So what do these research engineers, research scientists, and research managers roles look like? In a way, we don’t actually make a strong distinction between research engineer and research scientist at OpenAI. In each of these roles, you’re expected to write code, and you’re expected to run your own experiments. And in fact, I think it’s really important to always be running lots of experiments, small experiments, testing your ideas quickly, and then iterating and trying to learn more about the world.
In general there’s no PhD required, also for the research scientist roles. And really, you don’t even have to have worked in alignment before. And in fact, it might be good if you didn’t, because you’ll have a new perspective on the problems that we’re trying to solve. What we generally love for people to bring, though, is a good understanding of how the technology works. Do you understand language models? You understand reinforcement learning, for example. You can build and implement ML experiments and debug them.
On the more research scientist end of the spectrum, I think you would be expected a lot more to think about what experiments to do next, or come up with ideas of how how can we address the problems that we are trying to solve, or what are some other problems that we aren’t thinking about that maybe we should be thinking about, or how should we design the experiments that will let us learn more?
And then on the research engineering [end of the] spectrum, there’s a lot of just actually build the things that let us run these things. And let’s make the progress. We already know if we have a bunch of good ideas, that will not be enough, right? We actually have to then test them, and build them, and actually ship something that other people can use. And that involves writing a lot of code. And that involves debugging ML, and running lots of experiments, getting big training runs on GPT-4 and other big models set up.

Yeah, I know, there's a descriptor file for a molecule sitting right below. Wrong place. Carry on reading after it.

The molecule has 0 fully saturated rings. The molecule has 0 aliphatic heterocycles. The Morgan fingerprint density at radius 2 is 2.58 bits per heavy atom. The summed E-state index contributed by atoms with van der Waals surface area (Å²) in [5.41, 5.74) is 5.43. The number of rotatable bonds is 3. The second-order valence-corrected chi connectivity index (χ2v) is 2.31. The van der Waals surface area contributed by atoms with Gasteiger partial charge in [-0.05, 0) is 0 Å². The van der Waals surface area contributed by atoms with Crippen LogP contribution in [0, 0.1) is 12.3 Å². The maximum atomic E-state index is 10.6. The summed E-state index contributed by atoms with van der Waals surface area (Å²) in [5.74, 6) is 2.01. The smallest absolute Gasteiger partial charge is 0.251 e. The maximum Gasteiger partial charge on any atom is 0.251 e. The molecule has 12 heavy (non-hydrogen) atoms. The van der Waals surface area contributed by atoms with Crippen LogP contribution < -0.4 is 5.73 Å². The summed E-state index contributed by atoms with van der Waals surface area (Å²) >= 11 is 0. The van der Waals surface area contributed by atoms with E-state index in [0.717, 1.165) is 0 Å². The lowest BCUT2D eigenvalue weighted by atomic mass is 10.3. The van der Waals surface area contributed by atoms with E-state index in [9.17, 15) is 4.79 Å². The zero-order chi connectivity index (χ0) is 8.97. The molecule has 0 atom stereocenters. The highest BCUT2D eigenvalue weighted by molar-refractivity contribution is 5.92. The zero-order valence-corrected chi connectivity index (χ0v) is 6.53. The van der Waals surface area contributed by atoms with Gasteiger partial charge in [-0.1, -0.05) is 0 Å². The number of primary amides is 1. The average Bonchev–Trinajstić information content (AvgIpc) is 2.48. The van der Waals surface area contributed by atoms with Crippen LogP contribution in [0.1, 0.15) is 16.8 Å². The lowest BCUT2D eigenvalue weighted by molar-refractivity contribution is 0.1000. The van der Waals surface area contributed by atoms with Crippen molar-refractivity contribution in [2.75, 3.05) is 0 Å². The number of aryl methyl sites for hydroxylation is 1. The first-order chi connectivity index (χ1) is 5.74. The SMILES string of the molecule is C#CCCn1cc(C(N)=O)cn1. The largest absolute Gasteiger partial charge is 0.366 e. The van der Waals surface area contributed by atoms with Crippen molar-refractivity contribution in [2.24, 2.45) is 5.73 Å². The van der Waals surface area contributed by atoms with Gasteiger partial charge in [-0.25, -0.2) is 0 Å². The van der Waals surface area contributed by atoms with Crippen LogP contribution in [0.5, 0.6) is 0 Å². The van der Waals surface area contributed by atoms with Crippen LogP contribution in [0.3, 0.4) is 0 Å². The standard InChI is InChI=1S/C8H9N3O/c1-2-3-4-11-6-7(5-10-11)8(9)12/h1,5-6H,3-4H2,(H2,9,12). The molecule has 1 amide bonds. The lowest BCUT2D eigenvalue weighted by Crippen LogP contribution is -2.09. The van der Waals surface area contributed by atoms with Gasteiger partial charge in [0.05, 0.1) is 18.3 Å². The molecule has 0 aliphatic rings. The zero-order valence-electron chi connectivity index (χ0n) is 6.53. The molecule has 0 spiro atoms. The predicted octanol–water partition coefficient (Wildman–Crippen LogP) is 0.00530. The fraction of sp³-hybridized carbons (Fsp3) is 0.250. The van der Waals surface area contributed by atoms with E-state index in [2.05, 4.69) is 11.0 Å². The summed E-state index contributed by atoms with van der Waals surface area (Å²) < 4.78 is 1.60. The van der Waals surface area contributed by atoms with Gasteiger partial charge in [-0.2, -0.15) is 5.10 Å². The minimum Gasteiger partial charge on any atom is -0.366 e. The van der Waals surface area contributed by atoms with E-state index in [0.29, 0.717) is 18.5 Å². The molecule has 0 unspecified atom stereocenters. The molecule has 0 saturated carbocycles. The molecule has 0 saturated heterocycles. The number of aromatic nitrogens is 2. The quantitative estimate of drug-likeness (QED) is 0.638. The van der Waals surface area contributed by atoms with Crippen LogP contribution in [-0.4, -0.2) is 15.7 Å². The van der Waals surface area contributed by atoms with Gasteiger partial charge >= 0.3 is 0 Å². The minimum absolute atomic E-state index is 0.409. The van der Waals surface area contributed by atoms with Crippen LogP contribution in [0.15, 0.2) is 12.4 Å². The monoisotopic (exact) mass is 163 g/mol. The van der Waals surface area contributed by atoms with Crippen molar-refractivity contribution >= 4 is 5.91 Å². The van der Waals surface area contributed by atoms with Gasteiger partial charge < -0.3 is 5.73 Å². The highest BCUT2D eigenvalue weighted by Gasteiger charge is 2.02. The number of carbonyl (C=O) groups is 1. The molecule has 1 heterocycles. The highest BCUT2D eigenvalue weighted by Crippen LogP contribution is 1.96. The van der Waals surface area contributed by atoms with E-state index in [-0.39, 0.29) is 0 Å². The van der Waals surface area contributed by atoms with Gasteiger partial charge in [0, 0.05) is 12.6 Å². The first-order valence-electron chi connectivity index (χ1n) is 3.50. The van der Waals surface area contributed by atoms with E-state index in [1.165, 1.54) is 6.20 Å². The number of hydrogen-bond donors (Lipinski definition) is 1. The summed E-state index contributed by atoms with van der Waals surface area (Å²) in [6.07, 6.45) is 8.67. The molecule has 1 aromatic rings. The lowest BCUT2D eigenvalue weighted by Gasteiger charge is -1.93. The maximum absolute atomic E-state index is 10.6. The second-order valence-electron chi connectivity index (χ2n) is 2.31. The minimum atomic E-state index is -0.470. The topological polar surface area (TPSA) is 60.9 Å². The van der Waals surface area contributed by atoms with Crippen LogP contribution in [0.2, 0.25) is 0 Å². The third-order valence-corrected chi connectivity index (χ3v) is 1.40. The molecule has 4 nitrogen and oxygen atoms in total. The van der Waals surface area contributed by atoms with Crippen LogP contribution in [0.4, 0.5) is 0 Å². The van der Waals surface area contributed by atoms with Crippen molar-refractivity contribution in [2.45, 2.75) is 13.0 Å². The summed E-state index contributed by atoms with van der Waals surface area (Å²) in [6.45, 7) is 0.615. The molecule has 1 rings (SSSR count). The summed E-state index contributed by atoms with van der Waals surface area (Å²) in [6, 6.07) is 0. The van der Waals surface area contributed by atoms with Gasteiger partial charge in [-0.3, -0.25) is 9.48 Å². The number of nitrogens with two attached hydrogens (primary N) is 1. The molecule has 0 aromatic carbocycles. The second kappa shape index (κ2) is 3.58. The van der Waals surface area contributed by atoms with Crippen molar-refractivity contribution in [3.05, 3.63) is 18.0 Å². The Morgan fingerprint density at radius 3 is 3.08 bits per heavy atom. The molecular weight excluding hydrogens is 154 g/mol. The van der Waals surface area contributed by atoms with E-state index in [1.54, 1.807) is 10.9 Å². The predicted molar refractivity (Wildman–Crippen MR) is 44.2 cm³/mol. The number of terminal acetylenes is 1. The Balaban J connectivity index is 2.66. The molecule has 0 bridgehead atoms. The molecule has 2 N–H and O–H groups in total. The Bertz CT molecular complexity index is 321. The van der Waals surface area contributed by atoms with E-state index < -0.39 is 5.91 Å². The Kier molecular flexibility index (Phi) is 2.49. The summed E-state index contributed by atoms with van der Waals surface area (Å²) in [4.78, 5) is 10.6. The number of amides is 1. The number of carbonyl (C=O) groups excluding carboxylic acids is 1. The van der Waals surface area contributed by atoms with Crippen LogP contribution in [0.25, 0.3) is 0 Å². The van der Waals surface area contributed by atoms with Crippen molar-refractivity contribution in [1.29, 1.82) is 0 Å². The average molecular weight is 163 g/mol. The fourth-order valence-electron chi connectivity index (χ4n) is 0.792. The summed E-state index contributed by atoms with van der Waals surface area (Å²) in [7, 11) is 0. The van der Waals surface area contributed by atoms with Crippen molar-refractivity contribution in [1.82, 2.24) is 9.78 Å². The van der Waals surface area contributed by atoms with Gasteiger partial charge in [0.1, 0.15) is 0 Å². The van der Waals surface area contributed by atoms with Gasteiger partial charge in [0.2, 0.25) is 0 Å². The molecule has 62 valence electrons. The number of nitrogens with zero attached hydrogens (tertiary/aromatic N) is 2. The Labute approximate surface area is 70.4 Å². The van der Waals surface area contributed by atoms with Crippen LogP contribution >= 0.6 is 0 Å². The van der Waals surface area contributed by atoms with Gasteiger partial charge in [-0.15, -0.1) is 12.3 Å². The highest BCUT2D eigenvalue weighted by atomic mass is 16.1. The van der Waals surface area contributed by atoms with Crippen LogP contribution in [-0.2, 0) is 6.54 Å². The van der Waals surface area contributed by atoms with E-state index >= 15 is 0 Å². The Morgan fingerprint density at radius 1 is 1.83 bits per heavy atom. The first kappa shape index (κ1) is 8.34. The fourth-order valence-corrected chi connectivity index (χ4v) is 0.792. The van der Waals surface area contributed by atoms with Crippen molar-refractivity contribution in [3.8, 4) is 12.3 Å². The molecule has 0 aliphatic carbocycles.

I think in practice, actually, most people on the team kind of move somewhere on the spectrum. Sometimes there’s more coding because we kind of know what to do. Sometimes it’s more researchy because we don’t yet know what to do, and we’re kind of starting a new project. But yeah, in general, you need a lot of critical thinking, and asking important questions, and being very curious about the world and the technology that we’re building.
And for the research manager, basically that’s a role where you’re managing a small- or medium-sized or even a large team of research engineers and research scientists towards a specific goal. So there, you should be setting the direction of: What are the next milestones? Where should we go? How can we make this vague question of we want to understand this type of generalisation, or we want to make a dataset for automated alignment, or something like that. You have to break it down and make it more concrete, and then figure out what people can be doing. But also, there’s a lot of just day-to-day management of how can we make people motivated and productive, but also make sure they can work together, and just traditional management stuff.